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CHICORY Cichorium intybus

The Psalmist expressed the wonders of creation in a unique way in these two couplets regarding the Almighty, “In whose hand are the depths of the earth; the peaks of the mountains are His also. The sea is His, for it was He who made it; and His hands formed the dry land” Psalm 95:3-5.

Often the dimensions of creation are expressed as the four corners of the earth. In this Psalm the grandeur of His creation is expressed in rarely used dimensions, the earth’s depths and mountain peaks; the sea and dry land.

The wildflower for today is present from Florida to California and from British Columbia to New Brunswick. In Georgia it is more common in the mountains than along the coast. To follow the order of the couplets, above, today’s wildflower has a secondary name “blue sailor” but, ironically, the wildflower prefers dry land.

CHICORY

Cichorium intybus

Chicory blooms are one of the most beautiful blues in nature. The 1 1/2 inch flower-head is somewhat ragged compared to the oxeye daisy, the sunflower, or the asters. Its rays (petals), numbering from 12 to 20, are irregular in length with square-tipped ends that are sometimes saw-toothed. Thus a third name is “ragged sailor.”

The plant may grow as high as 4 feet, but more often it is about 2 feet. The stems are very rigid and often multi-branched. The leaves at ground level are large and toothed, reminding us of the common dandelion. The leaves along the stem and branches are few and smaller toward the top. The blooms only occur within 6 to 10 inches of the top of the stem or ends of the branches.

Only a few blooms occur on each plant at any time. Furthermore, the flower lasts only one day, often dropping off at noon. During cloudy weather the bloom may never open, then drops off at dusk.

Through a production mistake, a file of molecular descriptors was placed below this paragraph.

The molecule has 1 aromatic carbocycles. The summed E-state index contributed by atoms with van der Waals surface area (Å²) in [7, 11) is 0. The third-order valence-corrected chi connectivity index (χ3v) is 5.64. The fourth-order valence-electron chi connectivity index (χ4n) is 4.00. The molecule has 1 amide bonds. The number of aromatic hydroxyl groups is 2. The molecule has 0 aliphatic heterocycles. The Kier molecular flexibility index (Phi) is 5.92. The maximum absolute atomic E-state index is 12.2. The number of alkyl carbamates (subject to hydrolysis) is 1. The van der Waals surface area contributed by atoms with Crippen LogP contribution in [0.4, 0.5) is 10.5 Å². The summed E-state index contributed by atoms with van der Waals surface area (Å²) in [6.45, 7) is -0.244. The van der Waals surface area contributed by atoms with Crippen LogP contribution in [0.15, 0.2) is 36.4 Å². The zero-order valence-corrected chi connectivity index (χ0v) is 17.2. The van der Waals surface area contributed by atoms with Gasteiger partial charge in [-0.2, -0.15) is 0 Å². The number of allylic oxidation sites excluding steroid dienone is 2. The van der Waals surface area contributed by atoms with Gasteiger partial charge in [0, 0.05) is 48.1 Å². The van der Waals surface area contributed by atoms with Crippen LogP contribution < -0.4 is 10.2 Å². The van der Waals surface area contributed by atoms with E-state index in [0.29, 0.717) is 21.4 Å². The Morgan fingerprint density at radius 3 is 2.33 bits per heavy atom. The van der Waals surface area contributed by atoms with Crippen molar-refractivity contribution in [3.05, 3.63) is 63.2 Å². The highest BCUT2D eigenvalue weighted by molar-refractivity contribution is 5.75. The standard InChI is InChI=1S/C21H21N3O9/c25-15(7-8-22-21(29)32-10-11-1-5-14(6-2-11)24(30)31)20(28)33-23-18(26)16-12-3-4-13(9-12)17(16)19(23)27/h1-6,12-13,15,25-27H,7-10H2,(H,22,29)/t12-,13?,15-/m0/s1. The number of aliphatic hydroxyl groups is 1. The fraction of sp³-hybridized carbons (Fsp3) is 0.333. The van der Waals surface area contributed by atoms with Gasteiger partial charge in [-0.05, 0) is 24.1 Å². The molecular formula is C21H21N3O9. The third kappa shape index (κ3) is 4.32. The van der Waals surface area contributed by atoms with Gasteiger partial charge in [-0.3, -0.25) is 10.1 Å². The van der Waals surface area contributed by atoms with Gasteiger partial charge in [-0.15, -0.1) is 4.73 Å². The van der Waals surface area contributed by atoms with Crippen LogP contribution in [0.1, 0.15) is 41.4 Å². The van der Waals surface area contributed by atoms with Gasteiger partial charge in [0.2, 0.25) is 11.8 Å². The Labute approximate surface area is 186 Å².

The common habitat is dry fields, roadsides and other waste places. The blooming season runs from June through October. One fall in the 1980s, I was on business in Syracuse, N.Y. Behind the office building was a field covered with chicory. My host detected my fascination with the beauty and commented that this weed was a plague there of proportions to the common dandelion. In fact, another name for the flower is “blue dandelion.” (Sanders)

Chicory was introduced from Europe, probably during Colonial Days. The European variety is specifically cultivated for the root. Millions of pounds of it are dried and ground as a coffee additive, then shipped to many countries around the world. My personal introduction to chicory as a flavor enhancer to coffee came during the 1950s in Louisiana, especially when visiting homes in the Bayou Country.

This Sunday, the first day of the week, join with the people of faith who invite you with the next verse in today’s scripture, “Come, let us worship and bow down; Let us kneel before the Lord our Maker” Psalm 95:6.

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Orrin Morris is a retired Baptist minister, local artist and art teacher. To purchase a two-volume set of books featuring his wildflower columns, visit The Sketching Pad in Olde Town Conyers, or call 770-929-3697 or text 404-824-3697. Email him at odmsketchingpad@yahoo.com.

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